Bobby Moore: The Complete Man

I’ve read many football-related autobiographies and biographies over the years, gaining a better understanding of the careers of some of the game’s best-known faces. I remember going to a local charity shop and having bought a lot of autobiographies when I was 17. One book in particular I wanted to read detailed the life of England’s most respected captain, a man who displayed excellent leadership skills and cemented a divine legacy in London’s East End.

That man was, of course, former West Ham United and England captain Bobby Moore. Moore was a dominant force on the pitch, never afraid to engage in a tackle or order his teammates to tighten up their gameplay. Loyal Hammers fans saw the prolific No 6 as a gentleman who had the whole footballing world in horror for him – but he wasn’t the same person away from the limelight.

Bobby Moore: The Complete Man is the work of sports journalist Matt Dickinson. Dickinson carefully and explicitly examines Moore’s attributes and personality as a player, citing former teammates, authors and coaches. However, he provides a stark and clear contrast to the man West Ham fans have come to adore. Dickinson portrays a reclusive man who struggled with marital and legal issues, as well as a player who gradually became dissatisfied with many staff members.

On plain paper, 1966 was a triumphant year for Moore. Not only did he steer England to World Cup glory on home soil, he also won the BBC Sports Personality of the Year award. Winning football’s biggest prize meant the England captain was on par with Eusebio, Beckenbauer and Pele. These are incredible achievements, considering Moore was only 25 and playing for a lesser-known team at West Ham.

However, Dickinson suggests Moore played for West Ham with great reluctance at times. A strong example of this attitude was shown in the months leading up to this unforgettable summer. Moore developed a strong social life and frequently attended team meetings in pubs near the stadium. He began sneaking out of hotel rooms to drink at local bars, often filling train carriages with cans of lager for trips away. Although Sir Alf Ramsey praised Moore, Ron Greenwood began to notice negative effects on his captain’s weekly performance. Greenwood decided to strip Moore of the armband, much to the shock of the media. Moore looked likely to leave West Ham – something he had tried to force before.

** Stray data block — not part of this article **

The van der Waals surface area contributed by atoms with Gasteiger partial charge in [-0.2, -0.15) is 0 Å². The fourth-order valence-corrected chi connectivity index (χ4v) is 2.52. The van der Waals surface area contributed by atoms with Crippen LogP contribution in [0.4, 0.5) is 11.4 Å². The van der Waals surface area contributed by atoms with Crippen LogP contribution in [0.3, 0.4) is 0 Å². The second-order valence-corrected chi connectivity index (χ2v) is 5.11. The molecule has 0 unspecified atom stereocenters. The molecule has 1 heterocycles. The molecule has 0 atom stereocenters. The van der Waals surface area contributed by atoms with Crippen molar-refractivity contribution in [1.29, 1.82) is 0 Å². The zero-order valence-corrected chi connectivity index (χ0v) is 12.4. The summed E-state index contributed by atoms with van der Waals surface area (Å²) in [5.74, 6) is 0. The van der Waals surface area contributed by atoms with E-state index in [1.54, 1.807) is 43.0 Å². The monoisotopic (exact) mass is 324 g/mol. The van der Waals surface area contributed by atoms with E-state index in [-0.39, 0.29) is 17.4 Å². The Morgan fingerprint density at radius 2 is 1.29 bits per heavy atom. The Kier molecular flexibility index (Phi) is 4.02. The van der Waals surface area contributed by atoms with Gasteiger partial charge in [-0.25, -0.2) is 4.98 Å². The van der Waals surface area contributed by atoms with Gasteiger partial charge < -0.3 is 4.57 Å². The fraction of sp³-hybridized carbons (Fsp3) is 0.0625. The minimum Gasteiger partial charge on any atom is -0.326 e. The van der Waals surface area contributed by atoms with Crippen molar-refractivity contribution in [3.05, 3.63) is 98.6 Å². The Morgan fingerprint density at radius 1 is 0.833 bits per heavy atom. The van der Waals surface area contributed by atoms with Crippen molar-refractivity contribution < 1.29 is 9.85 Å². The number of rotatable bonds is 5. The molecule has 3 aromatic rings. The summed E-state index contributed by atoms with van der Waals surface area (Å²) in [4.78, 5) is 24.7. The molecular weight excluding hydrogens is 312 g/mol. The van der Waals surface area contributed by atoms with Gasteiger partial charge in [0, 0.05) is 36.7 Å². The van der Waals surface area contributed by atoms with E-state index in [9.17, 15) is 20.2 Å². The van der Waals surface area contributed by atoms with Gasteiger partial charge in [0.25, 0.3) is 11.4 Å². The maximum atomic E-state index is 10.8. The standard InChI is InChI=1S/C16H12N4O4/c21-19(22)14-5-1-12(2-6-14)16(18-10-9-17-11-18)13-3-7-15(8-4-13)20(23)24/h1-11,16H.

Dickinson provides a balanced argument regarding Moore’s and Greenwood’s responses to what was considered drastic action. He implies that Moore had mixed emotions at the time; he was longing for a move to Tottenham Hotspur, but he needed a contract to go to the World Cup. Dickinson ultimately concludes that Moore signed a one-month contract with West Ham solely to fulfill his World Cup dream. Winning the World Cup helped further understand how much he meant to his boyhood club, and he signed a longer contract.

Elimination from the 1970 World Cup in Mexico proved to be the start of a downfall in Moore’s career. Greenwood noticed that Moore had started gaining weight, becoming less technical, and not getting any younger. Moore also began to falter internationally and eventually gave up for good, making his last appearance against Italy in November 1973. Moore left West Ham a year later to join Fulham and ended his playing days. game in the United States.

Moore’s contributions on the pitch were there for all to see, but he wasn’t the serious, head-in-the-game defender that people might remember him for. The book dives deep into her character and her roles within her family. As Moore’s career developed, his wife and children grew accustomed to the trials and tribulations of having a famous footballer in their lives.